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Does my head look big in this?

By: Abdel-Fattah, Randa.
Material type: materialTypeLabelBookPublisher: Sydney : Pan Macmillan Australia, 2005ISBN: 0-330-42185-9; 9780330421850.Subject(s): Premiers' Reading Challenge : 9-10 | Muslims -- Juvenile fiction
Fiction notes: Click to open in new window
Item type Current location Collection Call number Status Date due Barcode Item reserves
Junior Deer Park Library (DIY)
Teenage Fiction T ABDEL Available I6865929
Junior Sunshine Library (DIY)
Teenage Fiction T ABDE Available IA1620879
Total reserves: 0

Reviews provided by Syndetics

Publishers Weekly Review

With an engaging narrator at the helm, Abdel-Fattah's debut novel should open the eyes of many a reader. Headstrong and witty, 16-year-old Amal, an Australian-Muslim-Palestinian ("That means I was born an Aussie and whacked with some seriously confusing identity hyphens") decides during winter break from her posh private school that she's ready to wear the hijab, the Muslim head scarf, fulltime, as a testament to her faith. Amal knows she will face discrimination by classmates and misinformed people but she is committed to her decision; her parents are initially concerned, but ultimately rally behind her. Their worries, in fact, are well-founded: Amal attracts her share of stares and taunts both at school and around town, but she finds strength, not only from her convictions, but from her close-knit group of friends, who for various reasons-being Japanese, Jewish, nerdy or body-conscious-are perceived as being outside "the norm." As Amal struggles with her identity in a post-9/11 world ("Do you have any idea how it feels to be me, a Muslim, today? I mean, just turn on the television, open a newspaper.... It feels like I'm drowning in it all"), her faith-and an array of ever-ready quips-help her navigate an often-unforgiving world. Using a winning mix of humor and sensitivity, Abdel-Fattah ably demonstrates that her heroine is, at heart, a teen like any other. This debut should speak to anyone who has felt like an outsider for any reason. Ages 12-up. (May) (c) Copyright PWxyz, LLC. All rights reserved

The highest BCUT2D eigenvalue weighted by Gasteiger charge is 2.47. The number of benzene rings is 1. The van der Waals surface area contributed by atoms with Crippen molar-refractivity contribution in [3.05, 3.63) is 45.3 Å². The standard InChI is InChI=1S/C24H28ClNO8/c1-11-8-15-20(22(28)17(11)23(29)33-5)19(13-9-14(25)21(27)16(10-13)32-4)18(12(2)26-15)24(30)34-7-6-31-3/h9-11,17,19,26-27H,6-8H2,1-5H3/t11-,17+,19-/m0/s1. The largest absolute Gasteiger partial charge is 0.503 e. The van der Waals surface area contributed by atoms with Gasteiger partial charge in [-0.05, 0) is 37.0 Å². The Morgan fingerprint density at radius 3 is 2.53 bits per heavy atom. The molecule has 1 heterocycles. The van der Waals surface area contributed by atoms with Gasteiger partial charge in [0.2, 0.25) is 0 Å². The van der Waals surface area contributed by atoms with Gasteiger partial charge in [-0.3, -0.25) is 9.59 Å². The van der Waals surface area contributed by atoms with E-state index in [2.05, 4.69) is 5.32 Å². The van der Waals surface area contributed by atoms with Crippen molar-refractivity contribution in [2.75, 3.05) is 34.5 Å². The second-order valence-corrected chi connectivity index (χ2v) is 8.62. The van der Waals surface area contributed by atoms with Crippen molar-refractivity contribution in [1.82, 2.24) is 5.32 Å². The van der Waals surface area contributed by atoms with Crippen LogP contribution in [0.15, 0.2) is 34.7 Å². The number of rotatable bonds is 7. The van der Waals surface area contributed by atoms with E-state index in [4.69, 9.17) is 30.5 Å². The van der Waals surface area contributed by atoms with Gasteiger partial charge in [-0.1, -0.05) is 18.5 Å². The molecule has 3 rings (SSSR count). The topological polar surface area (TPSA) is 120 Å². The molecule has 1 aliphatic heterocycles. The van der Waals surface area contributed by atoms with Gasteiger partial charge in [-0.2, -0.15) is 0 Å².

School Library Journal Review

Gr 7 Up-Australian 11th-grader Amal is smart, funny, outspoken, a good student, and a loyal friend. She is also a devout Muslim who decides to wear the hijab, or head covering, full-time. The story tells of her emotional and spiritual journey as she copes with a mad crush on a boy, befriends an elderly Greek neighbor, and tries to help a friend who aspires to be a lawyer but whose well-intentioned mother is trying to force her to leave school and get married. Amal is also battling the misconceptions of non-Muslims about her religion and culture. While the novel deals with a number of serious issues, it is extremely funny and entertaining, and never preachy or forced. The details of Amal's family and social life are spot-on, and the book is wonderful at showing the diversity within Muslim communities and in explaining why so many women choose to wear the hijab. Amal is an appealing and believable character. She trades verbal jibes with another girl, she is impetuous and even arrogant at times, and she makes some serious errors of judgment. And by the end of the story, she and readers come to realize that "Putting on the hijab isn't the end of the journey. It's just the beginning of it."-Kathleen E. Gruver, Burlington County Library, Westampton, NJ (c) Copyright 2010. Library Journals LLC, a wholly owned subsidiary of Media Source, Inc. No redistribution permitted.

Booklist Review